• Seattle’s $15 Minimum Wage Now Causing Workers To Ask For Fewer Hours, And Here’s Why

    About a year ago Seattle passed its own minimum wage hike, which immediately began to wreak havoc on a number of local restaurant owners who were forced by city government to raise their minimum wage pay.

    To quickly recap, April 1st saw Seattle’s minimum wage rise to $11 an hour. For some businesses, minimum wage will jump again to $15 an hour on January 1, 2017.

    In January, Subway franchise owner Matt Holleck said the unfair wage increase will force “businesses to close. I don’t know if i’ll be one of them. And hopefully I won’t be. But it’s going to affect business.”

    And things don’t appear to be getting any better over the past year.

    Here’s a picture, from Fox News, of how Seattle’s new minimum wage is negatively affecting local businesses struggling to keep their doors open:

    Evidence is surfacing that some workers are asking their bosses for fewer hours as their wages rise – in a bid to keep overall income down so they don’t lose public subsidies for things like food, child care, and rent.

    Full Life Care, a home nursing nonprofit, told KIRO-TV in Seattle that several workers want to work less.

    “If they cut down their hours to stay on those subsidies because the $15 per hour minimum wage didn’t actually help get them out of poverty, all you’ve done is put a burden on the business and given false hope to a lot of people,” said Jason Rantz, host of the Jason Rantz show on 97.3 KIRO-FM.

    Despite a booming economy throughout western Washington, the state’s welfare caseload has dropped very little since the higher wage phase began in Seattle in April. In March 130,851 people were enrolled in the Basic Food program. In April, the caseload dropped to 130,376.

    At the same time, prices appear to be going up on just about everything.

    Some restaurants have tacked on a 15 percent surcharge to cover the higher wages. And some managers are no longer encouraging customers to tip, leading to a redistribution of income. Workers in the back of the kitchen, such as dishwashers and cooks, are getting paid more, but servers who rely on tips are seeing a pay cut.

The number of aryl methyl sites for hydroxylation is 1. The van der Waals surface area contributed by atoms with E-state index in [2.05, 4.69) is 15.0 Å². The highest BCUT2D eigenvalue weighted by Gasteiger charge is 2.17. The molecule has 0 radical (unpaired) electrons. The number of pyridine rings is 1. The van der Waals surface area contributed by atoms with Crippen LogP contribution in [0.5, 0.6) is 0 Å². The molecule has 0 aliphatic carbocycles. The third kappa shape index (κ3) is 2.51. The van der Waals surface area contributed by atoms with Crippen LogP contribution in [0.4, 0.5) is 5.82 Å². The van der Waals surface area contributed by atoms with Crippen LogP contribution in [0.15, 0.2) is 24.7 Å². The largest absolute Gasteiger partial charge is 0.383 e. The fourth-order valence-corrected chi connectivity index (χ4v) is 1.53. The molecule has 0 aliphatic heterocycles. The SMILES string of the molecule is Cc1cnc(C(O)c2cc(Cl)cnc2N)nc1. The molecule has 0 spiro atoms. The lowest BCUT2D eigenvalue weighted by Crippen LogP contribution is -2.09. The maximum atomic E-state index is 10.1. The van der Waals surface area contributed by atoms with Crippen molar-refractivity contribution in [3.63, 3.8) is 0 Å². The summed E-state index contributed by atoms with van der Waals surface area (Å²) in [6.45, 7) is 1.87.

Some long-time Seattle restaurants have closed altogether, though none of the owners publicly blamed the minimum wage law.

    “It’s what happens when the government imposes a restriction on the labor market that normally wouldn’t be there, and marginal businesses get hit the hardest, and usually those are small, neighborhood businesses,” said Paul Guppy, of the Washington Policy Center.

    Not to be outdone by Seattle’s stupid lawmakers, San Francisco has passed a minimum wage hike and New York state is looking to do the same.

    And that, ladies and gentlemen, is a classic example of the folly of progressivism: ignore the evidence of a failed government policy and cling tight to the belief that you’ll implement that same policy in a way that’s smarter and more efficient than the idiots who have come and failed before you.

    What these liberal do-gooders are to blinded by hubris to realize is that the practices of running a profitable enterprise are universal: sell a product or service that people are willing to give you money for, keep costs low and profits high. That’s the way a lucrative business flourishes from Seattle to Istanbul.

    But all these pro-minimum wage politicians care about is the tingly feeling they get when they gaze upon their progressive dreams realized, even if they’re built atop a mountain of nightmares and misery.

    Jerome Hudson

    Managing Editor

    Jerome Hudson has written for numerous national outlets, including The Hill, National Review, and The Atlanta Journal-Constitution and was recognized as one of Florida’s emerging stars, having been included in the list “25 Under 30: Florida’s Rising Young Political Class.” Hudson is a Savannah, Ga. native who currently resides in Florida.

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